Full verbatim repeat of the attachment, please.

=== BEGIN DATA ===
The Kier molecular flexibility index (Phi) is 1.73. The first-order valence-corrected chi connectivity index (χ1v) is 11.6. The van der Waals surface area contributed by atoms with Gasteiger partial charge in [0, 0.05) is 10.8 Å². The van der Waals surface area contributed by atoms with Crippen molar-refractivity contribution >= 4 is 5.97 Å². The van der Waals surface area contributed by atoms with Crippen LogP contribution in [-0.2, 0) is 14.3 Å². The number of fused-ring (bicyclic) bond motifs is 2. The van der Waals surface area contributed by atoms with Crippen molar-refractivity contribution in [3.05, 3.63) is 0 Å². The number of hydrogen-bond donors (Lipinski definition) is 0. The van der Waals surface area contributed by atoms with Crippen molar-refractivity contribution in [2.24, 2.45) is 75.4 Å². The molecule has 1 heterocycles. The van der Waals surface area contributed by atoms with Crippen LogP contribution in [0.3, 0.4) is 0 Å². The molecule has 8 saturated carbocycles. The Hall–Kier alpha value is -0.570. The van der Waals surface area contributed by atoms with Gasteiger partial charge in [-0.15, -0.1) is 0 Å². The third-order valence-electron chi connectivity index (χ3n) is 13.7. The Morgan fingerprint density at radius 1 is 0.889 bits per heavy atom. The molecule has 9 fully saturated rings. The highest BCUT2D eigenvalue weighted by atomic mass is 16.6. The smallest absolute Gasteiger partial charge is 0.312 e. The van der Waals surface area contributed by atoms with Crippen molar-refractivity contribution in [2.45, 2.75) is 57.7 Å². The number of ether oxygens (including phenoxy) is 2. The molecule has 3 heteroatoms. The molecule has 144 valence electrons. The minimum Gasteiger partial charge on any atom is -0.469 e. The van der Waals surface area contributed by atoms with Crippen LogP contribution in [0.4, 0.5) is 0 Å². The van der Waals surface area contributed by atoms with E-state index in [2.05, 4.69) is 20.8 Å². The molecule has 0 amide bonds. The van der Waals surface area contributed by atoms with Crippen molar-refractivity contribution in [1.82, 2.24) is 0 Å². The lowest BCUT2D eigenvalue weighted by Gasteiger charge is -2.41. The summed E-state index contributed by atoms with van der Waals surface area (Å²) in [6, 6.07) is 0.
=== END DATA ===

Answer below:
The Kier molecular flexibility index (Phi) is 1.73. The first-order valence-corrected chi connectivity index (χ1v) is 11.6. The van der Waals surface area contributed by atoms with Gasteiger partial charge in [0, 0.05) is 10.8 Å². The van der Waals surface area contributed by atoms with Crippen molar-refractivity contribution >= 4 is 5.97 Å². The van der Waals surface area contributed by atoms with Crippen LogP contribution in [-0.2, 0) is 14.3 Å². The number of fused-ring (bicyclic) bond motifs is 2. The van der Waals surface area contributed by atoms with Crippen molar-refractivity contribution in [3.05, 3.63) is 0 Å². The number of hydrogen-bond donors (Lipinski definition) is 0. The van der Waals surface area contributed by atoms with Crippen molar-refractivity contribution in [2.24, 2.45) is 75.4 Å². The molecule has 1 heterocycles. The van der Waals surface area contributed by atoms with Crippen LogP contribution in [0.3, 0.4) is 0 Å². The molecule has 8 saturated carbocycles. The Hall–Kier alpha value is -0.570. The van der Waals surface area contributed by atoms with Gasteiger partial charge in [-0.15, -0.1) is 0 Å². The third-order valence-electron chi connectivity index (χ3n) is 13.7. The Morgan fingerprint density at radius 1 is 0.889 bits per heavy atom. The molecule has 9 fully saturated rings. The highest BCUT2D eigenvalue weighted by atomic mass is 16.6. The smallest absolute Gasteiger partial charge is 0.312 e. The van der Waals surface area contributed by atoms with Crippen molar-refractivity contribution in [2.45, 2.75) is 57.7 Å². The number of ether oxygens (including phenoxy) is 2. The molecule has 3 heteroatoms. The molecule has 144 valence electrons. The minimum Gasteiger partial charge on any atom is -0.469 e. The van der Waals surface area contributed by atoms with Crippen LogP contribution in [0.4, 0.5) is 0 Å². The van der Waals surface area contributed by atoms with E-state index in [2.05, 4.69) is 20.8 Å². The molecule has 0 amide bonds. The van der Waals surface area contributed by atoms with Crippen molar-refractivity contribution in [1.82, 2.24) is 0 Å². The lowest BCUT2D eigenvalue weighted by Gasteiger charge is -2.41. The summed E-state index contributed by atoms with van der Waals surface area (Å²) in [6, 6.07) is 0.